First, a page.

Chapter Six) Maps and Geography
A visual representation of Xinjiang's major cities
Today, the vast territory of Xinjiang is dotted with countless cities. In terms of the concentration and prosperity of its modern cities, Xinjiang has no reason to envy other provinces of China, and far surpasses its neighbors in Central Asia. I recently had the chance to visit a number of cities throughout Xinjiang, from northern cities such as Urumqi and Altay; to cities south of the Tianshan ranges, such as Kashgar, Aksu and Hotan. I was not completely indifferent to hustle and bustle of these modern cities, but — given my academic background — I tended to be far more interested in their past.
Today, Urumqi is the provincial capital and largest city of Xinjiang; wherever one looks are row upon row of high-rises. Those who love the dazzling lights and glamor of modern cities would not even throw a glance at the ruins of the "Gongning" Manchu settlement located next to Xinjiang Agricultural University (pictured in Image 86). This settlement is thoroughly dilapidated but is still more or less standing, squeezed between urban dwellings. The city of Ili remains a major hub of the Western borderlands but is no longer as prestigious as it was during the Qing Dynasty. One can still visit the old "Huiyuan" Manchu settlement and other important ruins. Kashgar has remained the largest city in southern Xinjiang throughout its history. It fuses old and new: one can still visit the old city of Kashgar and the Qing settlement of Laining, which now share the streets with modern skyscrapers. Aksu and Hotan are famous Silk Road cities with immense historical heritage, but their structures from the Qing Dynasty have been all but swallowed up by high-rises. Aksu's Qing Dynasty buildings have been completely destroyed, while in Hotan, one can still find a lone wall from the Qing Dynasty, on the site of a former soldier settlement.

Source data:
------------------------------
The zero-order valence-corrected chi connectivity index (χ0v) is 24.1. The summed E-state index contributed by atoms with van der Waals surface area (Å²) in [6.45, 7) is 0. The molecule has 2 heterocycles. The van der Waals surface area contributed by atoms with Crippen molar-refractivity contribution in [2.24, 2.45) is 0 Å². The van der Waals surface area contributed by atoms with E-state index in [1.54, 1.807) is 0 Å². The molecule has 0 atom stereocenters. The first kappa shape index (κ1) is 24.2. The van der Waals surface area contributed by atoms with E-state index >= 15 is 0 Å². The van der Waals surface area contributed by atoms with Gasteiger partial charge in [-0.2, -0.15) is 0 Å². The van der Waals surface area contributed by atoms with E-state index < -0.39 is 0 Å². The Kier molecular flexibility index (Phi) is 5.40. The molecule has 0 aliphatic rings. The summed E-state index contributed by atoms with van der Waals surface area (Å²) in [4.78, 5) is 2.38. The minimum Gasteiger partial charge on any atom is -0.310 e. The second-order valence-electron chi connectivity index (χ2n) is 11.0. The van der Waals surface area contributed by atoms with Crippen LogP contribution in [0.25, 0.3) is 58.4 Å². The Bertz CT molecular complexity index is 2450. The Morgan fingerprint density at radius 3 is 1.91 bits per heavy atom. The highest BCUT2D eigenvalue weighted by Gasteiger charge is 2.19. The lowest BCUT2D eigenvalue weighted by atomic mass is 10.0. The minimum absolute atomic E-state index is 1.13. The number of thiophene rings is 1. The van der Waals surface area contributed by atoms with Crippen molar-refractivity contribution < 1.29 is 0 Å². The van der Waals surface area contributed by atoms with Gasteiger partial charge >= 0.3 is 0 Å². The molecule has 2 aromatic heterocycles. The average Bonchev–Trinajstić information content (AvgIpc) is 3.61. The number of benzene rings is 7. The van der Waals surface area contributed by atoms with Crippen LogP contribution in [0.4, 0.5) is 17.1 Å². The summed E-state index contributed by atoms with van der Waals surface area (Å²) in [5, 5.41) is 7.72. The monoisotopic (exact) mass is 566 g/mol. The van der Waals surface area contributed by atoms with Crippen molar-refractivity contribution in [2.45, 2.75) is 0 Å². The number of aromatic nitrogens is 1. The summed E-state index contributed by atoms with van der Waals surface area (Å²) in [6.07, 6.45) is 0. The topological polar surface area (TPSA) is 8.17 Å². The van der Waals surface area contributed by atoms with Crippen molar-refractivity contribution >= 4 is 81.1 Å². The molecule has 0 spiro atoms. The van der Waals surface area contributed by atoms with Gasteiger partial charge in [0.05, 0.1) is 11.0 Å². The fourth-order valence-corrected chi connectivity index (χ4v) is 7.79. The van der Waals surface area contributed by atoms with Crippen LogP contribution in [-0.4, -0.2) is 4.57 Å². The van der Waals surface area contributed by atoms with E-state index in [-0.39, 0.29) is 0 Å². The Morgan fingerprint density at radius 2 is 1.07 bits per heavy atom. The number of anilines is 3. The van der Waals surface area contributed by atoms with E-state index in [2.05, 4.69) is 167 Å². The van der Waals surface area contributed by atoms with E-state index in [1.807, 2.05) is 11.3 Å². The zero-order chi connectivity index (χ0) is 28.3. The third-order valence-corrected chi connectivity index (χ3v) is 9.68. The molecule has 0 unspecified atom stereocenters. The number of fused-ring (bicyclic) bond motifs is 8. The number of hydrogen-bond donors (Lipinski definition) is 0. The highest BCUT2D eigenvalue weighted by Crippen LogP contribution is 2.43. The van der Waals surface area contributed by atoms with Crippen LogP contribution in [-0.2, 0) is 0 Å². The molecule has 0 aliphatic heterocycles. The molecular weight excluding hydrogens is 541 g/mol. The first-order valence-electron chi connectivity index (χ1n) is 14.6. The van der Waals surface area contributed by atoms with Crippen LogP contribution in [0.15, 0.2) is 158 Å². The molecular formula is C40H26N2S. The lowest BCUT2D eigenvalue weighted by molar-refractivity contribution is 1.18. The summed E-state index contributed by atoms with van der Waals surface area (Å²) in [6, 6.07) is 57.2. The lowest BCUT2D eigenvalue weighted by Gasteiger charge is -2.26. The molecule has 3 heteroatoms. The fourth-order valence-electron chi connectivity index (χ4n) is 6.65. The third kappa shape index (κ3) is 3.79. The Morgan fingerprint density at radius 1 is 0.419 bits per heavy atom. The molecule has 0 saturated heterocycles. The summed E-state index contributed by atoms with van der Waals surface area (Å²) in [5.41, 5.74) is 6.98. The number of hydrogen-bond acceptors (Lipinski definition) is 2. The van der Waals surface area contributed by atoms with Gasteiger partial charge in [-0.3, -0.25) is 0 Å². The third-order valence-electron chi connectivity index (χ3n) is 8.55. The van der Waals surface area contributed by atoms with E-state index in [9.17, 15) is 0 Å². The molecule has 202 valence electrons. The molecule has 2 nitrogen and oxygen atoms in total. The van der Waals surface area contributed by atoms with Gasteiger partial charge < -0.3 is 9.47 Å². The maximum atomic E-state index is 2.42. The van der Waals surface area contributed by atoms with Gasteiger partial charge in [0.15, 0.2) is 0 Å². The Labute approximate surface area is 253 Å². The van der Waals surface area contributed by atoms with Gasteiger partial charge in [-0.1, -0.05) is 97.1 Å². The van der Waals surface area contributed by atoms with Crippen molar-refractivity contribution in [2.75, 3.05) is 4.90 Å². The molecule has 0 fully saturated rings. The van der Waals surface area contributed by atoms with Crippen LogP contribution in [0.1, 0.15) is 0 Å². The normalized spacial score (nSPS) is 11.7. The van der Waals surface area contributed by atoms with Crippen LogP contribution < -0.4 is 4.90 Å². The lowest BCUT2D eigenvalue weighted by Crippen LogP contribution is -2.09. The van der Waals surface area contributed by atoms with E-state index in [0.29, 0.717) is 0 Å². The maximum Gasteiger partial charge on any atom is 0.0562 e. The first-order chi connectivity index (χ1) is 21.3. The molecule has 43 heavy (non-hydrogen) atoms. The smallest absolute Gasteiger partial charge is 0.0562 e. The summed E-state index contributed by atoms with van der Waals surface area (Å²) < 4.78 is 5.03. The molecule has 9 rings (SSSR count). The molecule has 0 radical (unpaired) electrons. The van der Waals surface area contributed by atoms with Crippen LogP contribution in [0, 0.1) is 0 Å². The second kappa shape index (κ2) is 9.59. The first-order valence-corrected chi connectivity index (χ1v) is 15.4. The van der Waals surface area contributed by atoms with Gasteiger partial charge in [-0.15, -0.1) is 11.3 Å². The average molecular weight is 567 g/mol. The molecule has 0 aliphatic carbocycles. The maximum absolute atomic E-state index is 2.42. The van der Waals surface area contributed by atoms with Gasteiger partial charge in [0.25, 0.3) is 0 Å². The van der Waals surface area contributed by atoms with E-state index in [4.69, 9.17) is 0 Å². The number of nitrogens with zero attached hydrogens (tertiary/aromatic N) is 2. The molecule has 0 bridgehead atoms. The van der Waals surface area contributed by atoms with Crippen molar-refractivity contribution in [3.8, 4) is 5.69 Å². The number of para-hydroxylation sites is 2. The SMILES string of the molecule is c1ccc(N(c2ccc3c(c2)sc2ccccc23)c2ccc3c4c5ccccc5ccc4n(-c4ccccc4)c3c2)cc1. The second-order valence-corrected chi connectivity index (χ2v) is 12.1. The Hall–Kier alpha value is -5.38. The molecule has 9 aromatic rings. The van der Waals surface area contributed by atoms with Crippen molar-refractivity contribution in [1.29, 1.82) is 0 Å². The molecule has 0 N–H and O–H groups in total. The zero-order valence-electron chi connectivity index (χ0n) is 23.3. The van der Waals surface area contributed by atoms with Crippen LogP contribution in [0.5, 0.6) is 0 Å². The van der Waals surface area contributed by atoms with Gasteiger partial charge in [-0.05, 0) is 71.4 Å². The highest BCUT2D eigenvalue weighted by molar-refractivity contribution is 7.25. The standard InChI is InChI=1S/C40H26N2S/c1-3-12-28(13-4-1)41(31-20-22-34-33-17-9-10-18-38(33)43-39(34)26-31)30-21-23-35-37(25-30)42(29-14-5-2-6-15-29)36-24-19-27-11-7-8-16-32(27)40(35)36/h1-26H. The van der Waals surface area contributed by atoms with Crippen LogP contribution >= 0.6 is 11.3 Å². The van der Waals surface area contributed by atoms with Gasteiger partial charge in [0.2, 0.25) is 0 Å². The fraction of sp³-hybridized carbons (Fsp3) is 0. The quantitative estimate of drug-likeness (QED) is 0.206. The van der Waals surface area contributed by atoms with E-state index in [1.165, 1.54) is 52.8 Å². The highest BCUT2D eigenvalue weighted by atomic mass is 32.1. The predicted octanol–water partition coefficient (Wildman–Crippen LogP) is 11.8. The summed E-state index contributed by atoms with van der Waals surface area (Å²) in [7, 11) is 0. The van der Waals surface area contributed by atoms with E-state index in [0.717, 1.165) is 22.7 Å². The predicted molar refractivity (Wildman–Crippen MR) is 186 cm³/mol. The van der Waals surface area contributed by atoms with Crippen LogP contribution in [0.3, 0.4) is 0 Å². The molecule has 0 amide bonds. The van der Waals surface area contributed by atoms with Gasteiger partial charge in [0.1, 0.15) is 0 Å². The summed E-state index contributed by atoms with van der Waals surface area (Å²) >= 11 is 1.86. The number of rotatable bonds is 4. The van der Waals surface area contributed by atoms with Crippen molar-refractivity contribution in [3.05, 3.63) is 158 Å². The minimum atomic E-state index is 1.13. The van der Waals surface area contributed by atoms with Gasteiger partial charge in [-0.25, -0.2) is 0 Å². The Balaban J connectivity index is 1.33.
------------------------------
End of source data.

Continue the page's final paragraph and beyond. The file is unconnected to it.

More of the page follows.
Image 86: Ruins of the Qing settlement of Gongning (in July 2012)
It is worth noting that the history of Xinjiang's northern cities differs tremendously from that of its southern cities. Southern Xinjiang was predominantly occupied by oasis farming societies composed of permanent settlements. For example, prior to the Han Dynasty, there were already city-states on the oases of the Taklamakan Desert, such as the "36 kingdoms of the West" listed in the Records of the Grand Historian. Meanwhile, up until the beginning of the Qing Dynasty, northern Xinjiang was dominated by the Oirat tribes of the Dzungar Khanate, who lived as nomads wherever there was ample water and grass. At the exception of a region in the vicinity of Ili, where some southern Uyghur slaves were forced to grow crops, the concept of fixed urban dwellings was virtually inexistent in northern Xinjiang at that time — let alone large-scale cities. The modern cities that stand in Xinjiang today only really took shape during the reign of Emperor Qianlong.